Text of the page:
Photo of Sam Alvarado, associate professor of inorganic chemistry at UWRF, training on the university’s new Hitachi scanning electron microscope (SEM) in Centennial Science Hall.

Sam Alvarado, associate professor of inorganic chemistry at UWRF, trains on the university’s new Hitachi scanning electron microscope (SEM) in Centennial Science Hall.

When science students return to the University of Wisconsin-River Falls for spring semester, they will have access to a new instrument with capabilities that will allow them to explore the properties of a specimen sample as never before on campus.

“It’s a real game changer for basically anybody doing science here,” said Samuel Alvarado, associate professor of inorganic chemistry, a member of the faculty team that led the effort to acquire a scanning electron microscope (SEM) for UWRF.

“This is moving us way beyond what we have had on campus in recent memory,” Alvarado said. “What you realize is that the closer you zoom in on a sample, the more you can see. It’s a real Swiss Army knife of technologies.”

A scanning electron microscope shoots a beam of electrons instead of light across the surface of a specimen to form a clear digital image. It can also identify chemical elements in a sample. The microscope has a maximum photographic magnification of 300,000x, with an ability to see features as small as three nanometers in size, Alvarado said.

Funding for the microscope came from the National Science Foundation’s Major Research Instrumentation Program. The instrument has been installed on the second floor of Centennial Science Hall.

Alvarado said the microscope will be used by students in a variety of majors across campus, adding, “It’s an inter-disciplinary piece of equipment.”

Other faculty members who collaborated on the grant proposal were Physics Professor Lowell McCann, Biology Professor Timothy Lyden, and Geology Assistant Professor Kevin Thaisen.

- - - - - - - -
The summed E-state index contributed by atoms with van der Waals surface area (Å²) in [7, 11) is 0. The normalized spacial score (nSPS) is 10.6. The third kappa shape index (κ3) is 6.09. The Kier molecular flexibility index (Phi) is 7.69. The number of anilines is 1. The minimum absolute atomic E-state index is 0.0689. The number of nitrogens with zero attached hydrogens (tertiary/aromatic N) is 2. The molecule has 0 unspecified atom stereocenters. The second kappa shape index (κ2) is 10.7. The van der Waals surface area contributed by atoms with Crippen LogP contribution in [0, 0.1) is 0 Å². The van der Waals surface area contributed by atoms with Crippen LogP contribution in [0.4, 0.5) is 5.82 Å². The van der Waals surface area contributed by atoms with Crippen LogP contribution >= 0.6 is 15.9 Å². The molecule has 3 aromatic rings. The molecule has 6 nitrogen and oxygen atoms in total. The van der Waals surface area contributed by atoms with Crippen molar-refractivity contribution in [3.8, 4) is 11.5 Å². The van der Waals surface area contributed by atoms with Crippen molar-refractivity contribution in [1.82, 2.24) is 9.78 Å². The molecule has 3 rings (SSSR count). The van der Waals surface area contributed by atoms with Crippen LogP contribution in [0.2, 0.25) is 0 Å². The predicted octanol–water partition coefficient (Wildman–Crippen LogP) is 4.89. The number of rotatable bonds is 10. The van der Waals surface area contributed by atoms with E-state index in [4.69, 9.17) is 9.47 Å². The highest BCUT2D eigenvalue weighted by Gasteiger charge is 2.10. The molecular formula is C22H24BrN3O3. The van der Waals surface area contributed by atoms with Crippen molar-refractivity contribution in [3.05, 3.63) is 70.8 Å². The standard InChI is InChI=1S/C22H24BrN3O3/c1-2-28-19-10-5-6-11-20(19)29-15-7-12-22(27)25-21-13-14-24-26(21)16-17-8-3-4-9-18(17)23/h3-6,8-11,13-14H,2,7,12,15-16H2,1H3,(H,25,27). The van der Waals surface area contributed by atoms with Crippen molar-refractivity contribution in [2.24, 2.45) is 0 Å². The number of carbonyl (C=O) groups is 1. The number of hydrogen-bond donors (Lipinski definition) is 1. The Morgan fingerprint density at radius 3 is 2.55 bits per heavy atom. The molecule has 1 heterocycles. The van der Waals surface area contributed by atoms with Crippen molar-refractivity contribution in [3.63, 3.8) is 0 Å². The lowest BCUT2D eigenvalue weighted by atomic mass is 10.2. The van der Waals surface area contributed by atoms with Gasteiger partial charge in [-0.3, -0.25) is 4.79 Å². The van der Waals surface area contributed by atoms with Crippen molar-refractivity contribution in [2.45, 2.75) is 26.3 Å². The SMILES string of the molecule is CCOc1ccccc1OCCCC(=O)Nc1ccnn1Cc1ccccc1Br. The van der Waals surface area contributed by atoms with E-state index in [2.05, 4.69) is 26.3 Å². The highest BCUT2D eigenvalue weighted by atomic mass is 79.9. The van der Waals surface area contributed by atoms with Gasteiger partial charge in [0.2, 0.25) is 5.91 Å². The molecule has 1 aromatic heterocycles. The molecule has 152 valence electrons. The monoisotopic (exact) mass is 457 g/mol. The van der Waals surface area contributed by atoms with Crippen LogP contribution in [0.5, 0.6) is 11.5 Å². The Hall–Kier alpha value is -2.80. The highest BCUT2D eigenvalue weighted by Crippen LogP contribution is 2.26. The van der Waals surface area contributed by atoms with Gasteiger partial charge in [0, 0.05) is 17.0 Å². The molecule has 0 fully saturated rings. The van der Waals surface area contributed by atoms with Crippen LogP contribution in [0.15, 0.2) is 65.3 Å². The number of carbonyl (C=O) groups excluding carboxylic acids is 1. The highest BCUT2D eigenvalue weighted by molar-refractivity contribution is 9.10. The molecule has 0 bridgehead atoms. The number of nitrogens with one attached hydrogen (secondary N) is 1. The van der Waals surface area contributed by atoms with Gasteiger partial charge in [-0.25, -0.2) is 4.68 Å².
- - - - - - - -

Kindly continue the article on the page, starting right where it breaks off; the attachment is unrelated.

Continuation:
Putting the interdisciplinary group from the College of Arts and Sciences and the College of Agriculture, Food and Environmental Sciences STEM departments together to submit the funding request to the federal government was key to getting the proposal approved, Alvarado said.  The first submission was denied, he said, but the group wasn’t deterred.

“We took the feedback (from the grant reviewers) to heart and redid parts of the proposal,” he said.  “We had a pretty good feeling about it, but you never know.”

Alvarado said the plan is for the equipment to be ready for spring semester. He is teaching a class that will examine the key parts of the microscope and companion technology and discuss in detail what the SEM can do.

“We will let students get hands-on experience using the instrument,” Alvarado said. “We look at it piece by piece. By the end, we put everything together to use the microscope as a whole tool.”

This type of advanced equipment is being used more frequently in various workplaces, Alvarado said, which is why it is important for UWRF students to have experience on one before they begin their careers.

“In the last few years, the Chemistry Department had two students who have used the SEM in an industry setting,” he said. “Now we can give students training they need on campus as they go out and get employed.”

The specific SEM that UWRF acquired is made by Hitachi High-Technologies.

Chancellor Maria Gallo, who holds a doctorate in genetics, said she is well aware of the value of a scanning electron microscope for students and faculty who are doing research.

“We need to give our students and their professors the best tools we can to explore all that the various sciences have to offer,” Gallo said. “I applaud the deep collaboration among our faculty that brought this tremendous technology to our campus.”

Written by University Communications & Marketing, UW-River Falls

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